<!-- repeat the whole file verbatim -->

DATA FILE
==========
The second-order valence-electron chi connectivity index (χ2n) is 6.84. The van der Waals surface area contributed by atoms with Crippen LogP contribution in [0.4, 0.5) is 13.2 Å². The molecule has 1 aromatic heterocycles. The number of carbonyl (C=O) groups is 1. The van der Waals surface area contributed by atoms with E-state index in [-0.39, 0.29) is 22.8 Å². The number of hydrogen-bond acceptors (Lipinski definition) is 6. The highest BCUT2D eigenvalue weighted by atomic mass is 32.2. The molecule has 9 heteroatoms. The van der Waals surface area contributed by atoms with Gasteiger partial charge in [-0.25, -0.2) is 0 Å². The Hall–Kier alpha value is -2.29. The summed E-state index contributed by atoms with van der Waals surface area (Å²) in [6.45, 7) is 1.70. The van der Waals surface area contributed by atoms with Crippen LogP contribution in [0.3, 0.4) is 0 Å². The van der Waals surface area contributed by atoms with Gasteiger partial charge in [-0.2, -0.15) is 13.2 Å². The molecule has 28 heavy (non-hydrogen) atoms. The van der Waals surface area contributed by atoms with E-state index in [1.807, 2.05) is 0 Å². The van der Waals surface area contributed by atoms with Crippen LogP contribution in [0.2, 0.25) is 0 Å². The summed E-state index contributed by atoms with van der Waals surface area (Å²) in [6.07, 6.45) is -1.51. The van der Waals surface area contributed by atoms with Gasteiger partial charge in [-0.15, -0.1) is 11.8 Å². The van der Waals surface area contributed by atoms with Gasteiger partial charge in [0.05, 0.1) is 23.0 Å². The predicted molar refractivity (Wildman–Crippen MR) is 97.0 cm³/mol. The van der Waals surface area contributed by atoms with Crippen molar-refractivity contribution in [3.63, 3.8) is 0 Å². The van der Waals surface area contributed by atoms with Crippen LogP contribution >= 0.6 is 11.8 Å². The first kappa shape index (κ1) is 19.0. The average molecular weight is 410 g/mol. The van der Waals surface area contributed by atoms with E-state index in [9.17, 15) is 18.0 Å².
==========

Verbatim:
The second-order valence-electron chi connectivity index (χ2n) is 6.84. The van der Waals surface area contributed by atoms with Crippen LogP contribution in [0.4, 0.5) is 13.2 Å². The molecule has 1 aromatic heterocycles. The number of carbonyl (C=O) groups is 1. The van der Waals surface area contributed by atoms with E-state index in [-0.39, 0.29) is 22.8 Å². The number of hydrogen-bond acceptors (Lipinski definition) is 6. The highest BCUT2D eigenvalue weighted by atomic mass is 32.2. The molecule has 9 heteroatoms. The van der Waals surface area contributed by atoms with Gasteiger partial charge in [-0.25, -0.2) is 0 Å². The Hall–Kier alpha value is -2.29. The summed E-state index contributed by atoms with van der Waals surface area (Å²) in [6.45, 7) is 1.70. The van der Waals surface area contributed by atoms with Crippen LogP contribution in [0.3, 0.4) is 0 Å². The van der Waals surface area contributed by atoms with Gasteiger partial charge in [-0.2, -0.15) is 13.2 Å². The molecule has 28 heavy (non-hydrogen) atoms. The van der Waals surface area contributed by atoms with E-state index in [1.807, 2.05) is 0 Å². The van der Waals surface area contributed by atoms with Crippen LogP contribution in [0.2, 0.25) is 0 Å². The summed E-state index contributed by atoms with van der Waals surface area (Å²) in [6.07, 6.45) is -1.51. The van der Waals surface area contributed by atoms with Gasteiger partial charge in [-0.15, -0.1) is 11.8 Å². The van der Waals surface area contributed by atoms with Gasteiger partial charge in [0.05, 0.1) is 23.0 Å². The predicted molar refractivity (Wildman–Crippen MR) is 97.0 cm³/mol. The van der Waals surface area contributed by atoms with Crippen molar-refractivity contribution in [3.63, 3.8) is 0 Å². The van der Waals surface area contributed by atoms with Crippen LogP contribution >= 0.6 is 11.8 Å². The first kappa shape index (κ1) is 19.0. The average molecular weight is 410 g/mol. The van der Waals surface area contributed by atoms with E-state index in [9.17, 15) is 18.0 Å².